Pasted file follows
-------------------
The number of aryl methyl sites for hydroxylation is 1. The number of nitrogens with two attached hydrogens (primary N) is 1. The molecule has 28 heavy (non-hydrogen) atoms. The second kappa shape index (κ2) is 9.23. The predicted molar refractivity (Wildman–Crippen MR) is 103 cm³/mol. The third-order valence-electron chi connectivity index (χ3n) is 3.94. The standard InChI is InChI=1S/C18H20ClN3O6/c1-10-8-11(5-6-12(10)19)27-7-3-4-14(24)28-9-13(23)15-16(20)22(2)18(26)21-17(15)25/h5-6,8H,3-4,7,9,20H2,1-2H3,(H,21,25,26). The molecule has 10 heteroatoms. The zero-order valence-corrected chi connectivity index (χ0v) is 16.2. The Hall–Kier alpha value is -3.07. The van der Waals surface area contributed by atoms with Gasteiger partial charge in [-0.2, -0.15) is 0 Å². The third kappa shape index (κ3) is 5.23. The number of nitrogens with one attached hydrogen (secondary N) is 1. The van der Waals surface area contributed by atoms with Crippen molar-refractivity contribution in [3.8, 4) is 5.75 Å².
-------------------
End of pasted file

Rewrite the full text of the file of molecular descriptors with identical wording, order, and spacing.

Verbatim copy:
The number of aryl methyl sites for hydroxylation is 1. The number of nitrogens with two attached hydrogens (primary N) is 1. The molecule has 28 heavy (non-hydrogen) atoms. The second kappa shape index (κ2) is 9.23. The predicted molar refractivity (Wildman–Crippen MR) is 103 cm³/mol. The third-order valence-electron chi connectivity index (χ3n) is 3.94. The standard InChI is InChI=1S/C18H20ClN3O6/c1-10-8-11(5-6-12(10)19)27-7-3-4-14(24)28-9-13(23)15-16(20)22(2)18(26)21-17(15)25/h5-6,8H,3-4,7,9,20H2,1-2H3,(H,21,25,26). The molecule has 10 heteroatoms. The zero-order valence-corrected chi connectivity index (χ0v) is 16.2. The Hall–Kier alpha value is -3.07. The van der Waals surface area contributed by atoms with Gasteiger partial charge in [-0.2, -0.15) is 0 Å². The third kappa shape index (κ3) is 5.23. The number of nitrogens with one attached hydrogen (secondary N) is 1. The van der Waals surface area contributed by atoms with Crippen molar-refractivity contribution in [3.8, 4) is 5.75 Å².